Kells Bay, a favourite spot for holiday cottagers, has tall elegant oaks and pines bordering a secluded sandy beach with pretty fishing boats and leisure craft tied up at the stone pier or moored just offshore in the crystal clear water. (Photo – www.voobys.com)
Kells House & Gardens
Kells House & Gardens began as part of Holly Mount, a small hunting estate bought in 1837 by Tralee landlord Sir Rowland Blennerhassett.
It was his grandson, Sir Rowland Blennerhassett MP, who developed the house and gardens that we can still see today. He added the Ladies’ Walled Garden, the tree fern forest, the Long Drive and the paths around the garden. The property remained in the Blennerhasset family until 1949, and later belonged to the Vogels for 30 years.
Kells has the largest collection of antipodean tree ferns in the British Isles, in addition to myrtle, camellias, royal bamboos and countless species of rhododendron.
The origin of the rare plants on the estate is unknown but is undoubtedly linked to the great Victorian plant hunters who brought rare plants to the British Isles and needed mild growing conditions.
Trainspotters come to see the old Kells Junction, the tunnels at Drung Hill and the splendid Gleensk Viaduct, remains of of the Great Southern and Western Railway Line that lay from Caherciveen to Farranfore Junction.
Local farmer John Ferris stages regular displays with his sheepdogs of their prowess in working with the local mountain sheep.
Ross / Rossbeigh / Rossbehy Strand sticks out literally like a sore thumb, stretching northwards at right angles from the Iveragh Peninsula over 6.5km across Dingle Bay, so one side is a glorious sandy beach with crashing Atlantic breakers and the other is a warm muddy lagoon (Rossbeigh Creek). Overlooked by Curra Hill, it has huge sand dunes and terrific views of An Daingean / Dingle and Inch strand on the Dingle Peninsula opposite.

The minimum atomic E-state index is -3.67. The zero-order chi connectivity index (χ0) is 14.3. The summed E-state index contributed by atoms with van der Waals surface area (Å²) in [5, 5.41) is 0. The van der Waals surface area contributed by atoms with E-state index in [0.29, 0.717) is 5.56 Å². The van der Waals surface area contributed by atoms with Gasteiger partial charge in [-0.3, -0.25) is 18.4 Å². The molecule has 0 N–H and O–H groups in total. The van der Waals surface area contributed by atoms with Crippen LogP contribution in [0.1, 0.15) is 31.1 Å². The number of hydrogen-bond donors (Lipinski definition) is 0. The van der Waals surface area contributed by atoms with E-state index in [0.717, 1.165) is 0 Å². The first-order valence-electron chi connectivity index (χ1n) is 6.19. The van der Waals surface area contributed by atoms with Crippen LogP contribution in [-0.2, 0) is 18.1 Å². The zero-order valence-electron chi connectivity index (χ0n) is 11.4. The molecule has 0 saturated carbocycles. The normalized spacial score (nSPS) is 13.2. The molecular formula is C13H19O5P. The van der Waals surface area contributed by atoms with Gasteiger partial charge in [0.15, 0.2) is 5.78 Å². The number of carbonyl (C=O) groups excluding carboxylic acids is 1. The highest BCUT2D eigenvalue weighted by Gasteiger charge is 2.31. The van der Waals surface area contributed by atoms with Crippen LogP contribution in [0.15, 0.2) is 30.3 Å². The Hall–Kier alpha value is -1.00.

This is a noted family beach, with a hotel and holiday village. A small sweet shop and a chip shop open during summer. In addition to bathing and building sandcastles, the strand has facilites for surfing, canoeing, sailing, pony riding and paragliding. Rossbeigh is the meeting ground for all Irish paddlers and surfers for the Christmas/New Year break. It is also a particularly good spot to enjoy spectacular sunsets.
Rossbeigh / Glenbeigh Races draw crowds every September for one of the few remaining beach race meetings in Ireland today. Steeped in tradition and history, the atmosphere is casual and friendly, although there are plenty of opportunities to bet. Being so close to the horses adds to the excitement. Race times are dependent on the tides.
Rossbeigh is traditionally regarded as the place from which Oisín and Niamh took to the sea on their white horse for Tir na nÓg, the land of eternal youth.
Glenbeigh (Gleann Beithe – “Valley of the birch trees”) (pop.1100) is a picturesque holiday resort at the foot of the wooded northern slopes of Seefin. In addition to easy access to Rossbeigh Strand, there are excellent fishing facilities, and plenty of opportunities to walk, ride or canoe in the beautiful surroundings.
The Glenbeigh Horseshoe is a circuit of hills, popular with walkers for its magnificent scenery. It was in this lovely valley, where the Behy River descends to Dingle Bay, that the legendary lovers Diarmuid and Grainne reputedly took refuge in a cave from the pursuing Fianna. (Photo – www.angrypiper.blogsot.com)